Gamers’ Republic

Gamers’ Republic is a monthly magazine primarily devoted to console games, as well as anime and other “hardcore” topics. (PC games got occasional coverage.) It was the second magazine launched by Dave Halverson (after GameFan), and its name and design were inspired by The Designers Republic, the creative team behind the visual look of the Wipeout series.


Dave Halverson, David Hodgson and a fair amount of other GameFan staff left its publisher, Metropolis Media, in late 1997. The circumstances behind this exodus are murky, but it was likely caused by growing friction within GameFan’s staff and between Metropolis’ business leaders.

Halverson’s new company, Millennium Publications, was set up to be both a magazine publisher and a producer of strategy guides, not unlike DoubleJump Books today. Gamers’ Republic was their magazine, and in approach it was a somewhat more mainstream version of GameFan — the same sort of in-depth coverage of a narrow band of games, but with a more professional look and less blatant fanboyism (although Halverson’s personality still dictacted the house style a great deal).

The magazine had its own website at that updated regularly, although it never had the manpower to be a serious contender online. A translated version was also published in Italy.

Like GameFan before it, Gamers’ Republic ran into trouble keeping up a regular schedule or a harmonious staff environment. Outfits like Prima Publishing and Versus Books were virtually monopolizing the strategy-guide marketplace by this point, and the only big-name guide Millennium published was for Konami’s Metal Gear Solid. In early 1999, most of Millennium’s senior staff (including Hodgson, co-publisher Dave Rau, design head Greg Han, and editors Dave Rees, Dan Jevons, and Ryan Lockhart) left en masse after a falling-out with Halverson; the majority of them would end up at Computec Media and form the core team that launched the Incite magazines.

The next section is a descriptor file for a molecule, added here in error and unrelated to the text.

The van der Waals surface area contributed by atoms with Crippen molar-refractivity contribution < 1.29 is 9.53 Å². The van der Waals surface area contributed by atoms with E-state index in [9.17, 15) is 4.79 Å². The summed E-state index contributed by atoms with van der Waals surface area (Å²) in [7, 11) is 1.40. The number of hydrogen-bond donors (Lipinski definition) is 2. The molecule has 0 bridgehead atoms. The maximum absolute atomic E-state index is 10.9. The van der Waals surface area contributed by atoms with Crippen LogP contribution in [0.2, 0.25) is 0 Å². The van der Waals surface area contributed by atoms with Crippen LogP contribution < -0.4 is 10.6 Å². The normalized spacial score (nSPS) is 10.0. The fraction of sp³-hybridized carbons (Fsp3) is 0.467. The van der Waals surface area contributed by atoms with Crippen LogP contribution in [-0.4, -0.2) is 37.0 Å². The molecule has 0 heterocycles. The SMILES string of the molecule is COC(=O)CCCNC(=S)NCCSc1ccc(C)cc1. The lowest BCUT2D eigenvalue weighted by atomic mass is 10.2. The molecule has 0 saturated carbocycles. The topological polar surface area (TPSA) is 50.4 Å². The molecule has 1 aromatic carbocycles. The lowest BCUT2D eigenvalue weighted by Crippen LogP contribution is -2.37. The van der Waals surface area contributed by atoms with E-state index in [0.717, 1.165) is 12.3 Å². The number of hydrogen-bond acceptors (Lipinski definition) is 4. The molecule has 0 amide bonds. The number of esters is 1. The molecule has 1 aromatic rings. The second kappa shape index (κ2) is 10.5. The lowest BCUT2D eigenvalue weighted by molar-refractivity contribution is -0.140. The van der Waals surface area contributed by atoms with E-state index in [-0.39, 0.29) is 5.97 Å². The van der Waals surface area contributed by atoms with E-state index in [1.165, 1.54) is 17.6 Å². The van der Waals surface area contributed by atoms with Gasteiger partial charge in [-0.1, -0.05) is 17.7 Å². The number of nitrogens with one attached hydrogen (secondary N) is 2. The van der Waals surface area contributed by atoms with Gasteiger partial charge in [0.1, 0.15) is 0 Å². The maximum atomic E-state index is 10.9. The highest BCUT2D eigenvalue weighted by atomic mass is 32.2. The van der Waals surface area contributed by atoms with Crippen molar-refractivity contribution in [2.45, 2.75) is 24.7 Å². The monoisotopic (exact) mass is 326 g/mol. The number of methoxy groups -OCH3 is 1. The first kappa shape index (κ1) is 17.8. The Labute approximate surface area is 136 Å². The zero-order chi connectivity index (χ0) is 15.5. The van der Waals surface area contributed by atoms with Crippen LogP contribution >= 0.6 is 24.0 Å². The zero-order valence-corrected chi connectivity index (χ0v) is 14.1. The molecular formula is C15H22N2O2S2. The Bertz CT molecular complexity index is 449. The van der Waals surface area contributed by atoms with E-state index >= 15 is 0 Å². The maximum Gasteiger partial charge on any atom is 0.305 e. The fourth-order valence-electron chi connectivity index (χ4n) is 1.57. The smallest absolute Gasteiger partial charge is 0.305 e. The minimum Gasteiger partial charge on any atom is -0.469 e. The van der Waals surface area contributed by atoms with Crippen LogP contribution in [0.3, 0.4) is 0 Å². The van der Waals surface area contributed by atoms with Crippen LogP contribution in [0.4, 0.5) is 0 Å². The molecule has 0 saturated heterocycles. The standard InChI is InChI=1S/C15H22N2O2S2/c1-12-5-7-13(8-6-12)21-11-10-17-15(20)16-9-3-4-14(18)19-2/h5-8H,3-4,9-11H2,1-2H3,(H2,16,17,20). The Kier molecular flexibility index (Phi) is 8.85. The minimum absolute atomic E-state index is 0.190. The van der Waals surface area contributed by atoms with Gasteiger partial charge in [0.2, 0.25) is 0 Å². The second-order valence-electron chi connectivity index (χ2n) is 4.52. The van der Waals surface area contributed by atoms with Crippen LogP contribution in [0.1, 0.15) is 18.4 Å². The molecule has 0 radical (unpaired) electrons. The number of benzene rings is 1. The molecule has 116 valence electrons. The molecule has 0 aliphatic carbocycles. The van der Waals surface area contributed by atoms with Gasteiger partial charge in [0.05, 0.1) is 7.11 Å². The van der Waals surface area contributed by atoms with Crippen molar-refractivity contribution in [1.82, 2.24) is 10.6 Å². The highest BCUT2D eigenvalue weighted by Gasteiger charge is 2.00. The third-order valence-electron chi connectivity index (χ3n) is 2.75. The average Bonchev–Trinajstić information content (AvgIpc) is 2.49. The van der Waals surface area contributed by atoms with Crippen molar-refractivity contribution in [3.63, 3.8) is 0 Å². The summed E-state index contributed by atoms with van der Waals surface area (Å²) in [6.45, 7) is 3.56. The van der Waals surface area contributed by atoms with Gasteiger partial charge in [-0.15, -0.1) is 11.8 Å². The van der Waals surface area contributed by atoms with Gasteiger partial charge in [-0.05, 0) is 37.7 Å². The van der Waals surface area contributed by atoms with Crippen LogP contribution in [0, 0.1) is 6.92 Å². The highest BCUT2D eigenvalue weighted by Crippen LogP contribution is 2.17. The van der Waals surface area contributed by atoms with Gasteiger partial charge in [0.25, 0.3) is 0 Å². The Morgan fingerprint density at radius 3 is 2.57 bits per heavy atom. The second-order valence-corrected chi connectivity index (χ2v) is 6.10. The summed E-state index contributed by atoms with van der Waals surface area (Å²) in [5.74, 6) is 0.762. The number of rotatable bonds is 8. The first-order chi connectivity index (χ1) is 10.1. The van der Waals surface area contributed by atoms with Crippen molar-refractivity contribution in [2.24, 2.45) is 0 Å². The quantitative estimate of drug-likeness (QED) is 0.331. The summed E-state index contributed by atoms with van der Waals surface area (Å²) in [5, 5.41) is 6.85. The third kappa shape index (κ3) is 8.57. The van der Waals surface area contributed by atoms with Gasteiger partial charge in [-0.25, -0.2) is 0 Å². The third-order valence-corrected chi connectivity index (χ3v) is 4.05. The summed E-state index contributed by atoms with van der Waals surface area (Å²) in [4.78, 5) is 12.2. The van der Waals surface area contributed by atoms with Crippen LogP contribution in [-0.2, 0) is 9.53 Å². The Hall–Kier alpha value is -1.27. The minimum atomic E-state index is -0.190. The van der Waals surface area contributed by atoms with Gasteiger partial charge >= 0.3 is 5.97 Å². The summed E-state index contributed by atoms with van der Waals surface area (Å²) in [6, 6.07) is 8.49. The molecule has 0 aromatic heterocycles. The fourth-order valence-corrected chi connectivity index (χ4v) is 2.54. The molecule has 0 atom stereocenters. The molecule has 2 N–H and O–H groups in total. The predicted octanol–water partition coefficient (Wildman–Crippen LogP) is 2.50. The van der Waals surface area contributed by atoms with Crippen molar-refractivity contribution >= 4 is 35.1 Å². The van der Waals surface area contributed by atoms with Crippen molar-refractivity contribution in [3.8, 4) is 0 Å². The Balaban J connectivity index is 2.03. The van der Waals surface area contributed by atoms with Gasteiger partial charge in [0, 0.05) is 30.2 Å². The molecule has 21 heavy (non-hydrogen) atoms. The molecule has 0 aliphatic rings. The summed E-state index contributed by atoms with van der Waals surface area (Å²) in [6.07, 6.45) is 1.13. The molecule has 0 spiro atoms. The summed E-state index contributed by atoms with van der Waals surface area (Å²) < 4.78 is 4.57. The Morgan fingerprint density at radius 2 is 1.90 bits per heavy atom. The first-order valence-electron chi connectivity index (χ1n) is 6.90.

More internal dissension came in late 1999, about the time an issue with Acclaim’s South Park Rally on the cover was due. The cover (which reportedly stemmed from a deal Millennium had with Acclaim following their unpublished Turok 2 strategy guide) wasn’t exactly the sort of thing a “hardcore” magazine usually publishes, which led to long delays in the creative process. These delays coincided with the departure of the publisher, PR manager and circulation head at once, leading to the magazine skipping its February 2000 issue. (The South Park Rally cover still found publication in Italy.)

The March issue that followed had Working Designs’ Arc the Lad Collection as a feature exclusive, although the cover art was essentially identical to a spread on Arc the Lad II printed in GameFan a couple years previous. One of the designers left soon afterward.

This high staff turnover, coupled with a lack of money, caused Millennium to be in financial trouble by 2001. The final issue was published in August, after a last-ditch redesign that ended up foreshadowing much of Play’s style.

Halverson and crew, unfazed by the failure of Millennium, quickly built up another publisher and would launch Play in time for the 2001 holiday season.